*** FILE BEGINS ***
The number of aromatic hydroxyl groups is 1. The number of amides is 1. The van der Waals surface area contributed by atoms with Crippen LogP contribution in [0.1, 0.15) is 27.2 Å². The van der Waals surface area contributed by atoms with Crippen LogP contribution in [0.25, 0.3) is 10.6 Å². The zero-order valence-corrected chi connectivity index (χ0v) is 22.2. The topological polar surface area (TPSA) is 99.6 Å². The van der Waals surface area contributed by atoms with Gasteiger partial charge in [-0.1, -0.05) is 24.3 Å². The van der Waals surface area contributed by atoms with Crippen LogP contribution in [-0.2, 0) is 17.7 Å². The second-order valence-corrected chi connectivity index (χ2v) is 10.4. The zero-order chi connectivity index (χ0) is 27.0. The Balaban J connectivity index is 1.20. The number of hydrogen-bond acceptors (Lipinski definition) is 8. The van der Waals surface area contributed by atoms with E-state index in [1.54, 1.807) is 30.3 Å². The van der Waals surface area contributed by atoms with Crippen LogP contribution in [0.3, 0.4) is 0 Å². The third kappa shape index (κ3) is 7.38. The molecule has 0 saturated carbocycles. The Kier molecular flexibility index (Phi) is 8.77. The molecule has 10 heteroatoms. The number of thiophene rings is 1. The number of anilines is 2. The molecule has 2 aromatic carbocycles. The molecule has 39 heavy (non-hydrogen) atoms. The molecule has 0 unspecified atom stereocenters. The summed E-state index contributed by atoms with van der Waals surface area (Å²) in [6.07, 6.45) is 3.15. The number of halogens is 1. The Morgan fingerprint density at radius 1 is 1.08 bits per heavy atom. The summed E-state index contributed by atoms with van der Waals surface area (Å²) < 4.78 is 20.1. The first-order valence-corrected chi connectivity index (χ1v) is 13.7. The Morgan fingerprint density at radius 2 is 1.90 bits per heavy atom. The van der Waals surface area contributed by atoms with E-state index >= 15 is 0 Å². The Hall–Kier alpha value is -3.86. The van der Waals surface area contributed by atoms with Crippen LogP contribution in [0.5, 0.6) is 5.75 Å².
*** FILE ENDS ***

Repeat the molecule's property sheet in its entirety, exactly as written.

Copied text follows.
The number of aromatic hydroxyl groups is 1. The number of amides is 1. The van der Waals surface area contributed by atoms with Crippen LogP contribution in [0.1, 0.15) is 27.2 Å². The van der Waals surface area contributed by atoms with Crippen LogP contribution in [0.25, 0.3) is 10.6 Å². The zero-order valence-corrected chi connectivity index (χ0v) is 22.2. The topological polar surface area (TPSA) is 99.6 Å². The van der Waals surface area contributed by atoms with Gasteiger partial charge in [-0.1, -0.05) is 24.3 Å². The van der Waals surface area contributed by atoms with Crippen LogP contribution in [-0.2, 0) is 17.7 Å². The second-order valence-corrected chi connectivity index (χ2v) is 10.4. The zero-order chi connectivity index (χ0) is 27.0. The Balaban J connectivity index is 1.20. The number of hydrogen-bond acceptors (Lipinski definition) is 8. The van der Waals surface area contributed by atoms with E-state index in [1.54, 1.807) is 30.3 Å². The van der Waals surface area contributed by atoms with Crippen LogP contribution in [0.3, 0.4) is 0 Å². The third kappa shape index (κ3) is 7.38. The molecule has 0 saturated carbocycles. The Kier molecular flexibility index (Phi) is 8.77. The molecule has 10 heteroatoms. The number of thiophene rings is 1. The number of anilines is 2. The molecule has 2 aromatic carbocycles. The molecule has 39 heavy (non-hydrogen) atoms. The molecule has 0 unspecified atom stereocenters. The summed E-state index contributed by atoms with van der Waals surface area (Å²) in [6.07, 6.45) is 3.15. The number of halogens is 1. The Morgan fingerprint density at radius 1 is 1.08 bits per heavy atom. The summed E-state index contributed by atoms with van der Waals surface area (Å²) < 4.78 is 20.1. The first-order valence-corrected chi connectivity index (χ1v) is 13.7. The Morgan fingerprint density at radius 2 is 1.90 bits per heavy atom. The van der Waals surface area contributed by atoms with E-state index >= 15 is 0 Å². The Hall–Kier alpha value is -3.86. The van der Waals surface area contributed by atoms with Crippen LogP contribution in [0.5, 0.6) is 5.75 Å².